The word Wisconsin brings up visions of beer, cheese, and the Green Bay Packers. Although the football team is powerful, Wisconsin’s cheese industry may win the waste-to-energy Super Bowl.

During the cheese making process, milk solids are separated from liquid whey. The solids become cheese, and the whey is used in various food products. After the cheese is rinsed, the rinse water includes traces of whey and milk. This rinse water can be used as a fertilizer, but during the winter months when the ground is frozen, the water would run off into streams, rivers, and lakes, causing pollution.

Entrepreneur and former dairy farmer Tom Ludy decided to tackle this problem. His company, GreenWhey Energy, is building a plant that converts this waste water into solid fertilizer and methane gas. The methane is burned to produce electricity.

The “waste” heat from the generators heats the anaerobic digester and the plant itself. The solid fertilizer is sold to farmers. The nearly clean waste water from this process goes to a municipal water treatment plant and is then discharged into the water supply. In the future, Ludy hopes to process the water at the GreenWhey facility rather than shipping it to a treatment plant.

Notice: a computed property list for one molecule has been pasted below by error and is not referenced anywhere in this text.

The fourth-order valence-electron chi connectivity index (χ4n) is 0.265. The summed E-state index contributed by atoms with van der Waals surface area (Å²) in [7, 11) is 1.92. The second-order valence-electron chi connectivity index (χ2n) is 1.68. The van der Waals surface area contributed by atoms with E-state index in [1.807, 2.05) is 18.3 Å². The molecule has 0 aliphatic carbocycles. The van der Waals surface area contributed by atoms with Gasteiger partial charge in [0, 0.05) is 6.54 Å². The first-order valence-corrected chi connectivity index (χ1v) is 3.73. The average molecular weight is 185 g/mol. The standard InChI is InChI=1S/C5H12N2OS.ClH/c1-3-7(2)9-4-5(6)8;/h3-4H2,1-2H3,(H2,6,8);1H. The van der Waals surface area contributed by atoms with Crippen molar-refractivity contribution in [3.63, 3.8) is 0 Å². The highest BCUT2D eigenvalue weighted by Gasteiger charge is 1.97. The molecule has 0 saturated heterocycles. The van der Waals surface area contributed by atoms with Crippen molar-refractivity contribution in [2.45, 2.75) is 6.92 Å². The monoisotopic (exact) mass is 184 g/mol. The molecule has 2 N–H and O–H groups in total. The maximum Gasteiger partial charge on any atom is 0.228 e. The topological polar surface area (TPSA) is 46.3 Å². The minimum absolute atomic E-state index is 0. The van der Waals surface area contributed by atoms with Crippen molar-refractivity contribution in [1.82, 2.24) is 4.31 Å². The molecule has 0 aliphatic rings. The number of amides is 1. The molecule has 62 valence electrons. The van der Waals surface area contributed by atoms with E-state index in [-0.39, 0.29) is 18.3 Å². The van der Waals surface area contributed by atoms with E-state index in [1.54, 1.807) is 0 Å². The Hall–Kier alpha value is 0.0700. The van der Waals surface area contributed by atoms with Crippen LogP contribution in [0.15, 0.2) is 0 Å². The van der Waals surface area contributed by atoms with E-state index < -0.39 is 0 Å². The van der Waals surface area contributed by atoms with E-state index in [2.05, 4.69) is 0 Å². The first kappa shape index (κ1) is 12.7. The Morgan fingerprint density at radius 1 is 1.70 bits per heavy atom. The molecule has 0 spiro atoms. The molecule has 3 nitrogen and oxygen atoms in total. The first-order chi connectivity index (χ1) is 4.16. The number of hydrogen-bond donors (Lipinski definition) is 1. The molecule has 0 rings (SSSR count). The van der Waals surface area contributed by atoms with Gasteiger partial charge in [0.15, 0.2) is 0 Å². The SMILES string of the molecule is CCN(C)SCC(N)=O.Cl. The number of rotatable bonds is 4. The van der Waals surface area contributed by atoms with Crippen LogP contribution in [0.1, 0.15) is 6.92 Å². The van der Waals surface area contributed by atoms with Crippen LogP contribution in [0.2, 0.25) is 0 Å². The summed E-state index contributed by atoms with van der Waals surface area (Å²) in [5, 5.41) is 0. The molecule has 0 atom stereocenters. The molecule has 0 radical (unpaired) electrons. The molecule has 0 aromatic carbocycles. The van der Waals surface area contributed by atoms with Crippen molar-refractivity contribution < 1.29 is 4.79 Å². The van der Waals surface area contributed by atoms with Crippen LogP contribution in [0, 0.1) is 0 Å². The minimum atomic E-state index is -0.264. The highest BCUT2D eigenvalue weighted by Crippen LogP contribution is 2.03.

The GreenWhey plant is under construction. They expect to go online in June of 2013.

The GreenWhey facility will be one of the largest of its kind, generating 3.2 megawatts of electricity - enough to power 3000 homes. While that doesn't seem like a lot of power, GreenWhey's web site states, "GreenWhey Energy is first and foremost a wastewater treatment facility. We’ll charge a fee to manage waste streams for dairy and food processing plants. The income we’ll generate from the production of electricity, heat, and fertilizer sales is like icing on the cake." 

The old saying “one man’s trash is another man’s treasure” holds true, as GreenWhey will make money on both ends of the process. Not only do they not have to pay for their raw material, GreenWhey gets paid to take it off the hands of cheese factories. After processing, GreenWhey sells the solid fertilizer to farmers and sells the electricity to the power company. Whey to go!

Images courtesy of GreenWhey Energy

For more about the benefits of anaerobic digestion, watch this video from Anaerobic-Digestion.com:



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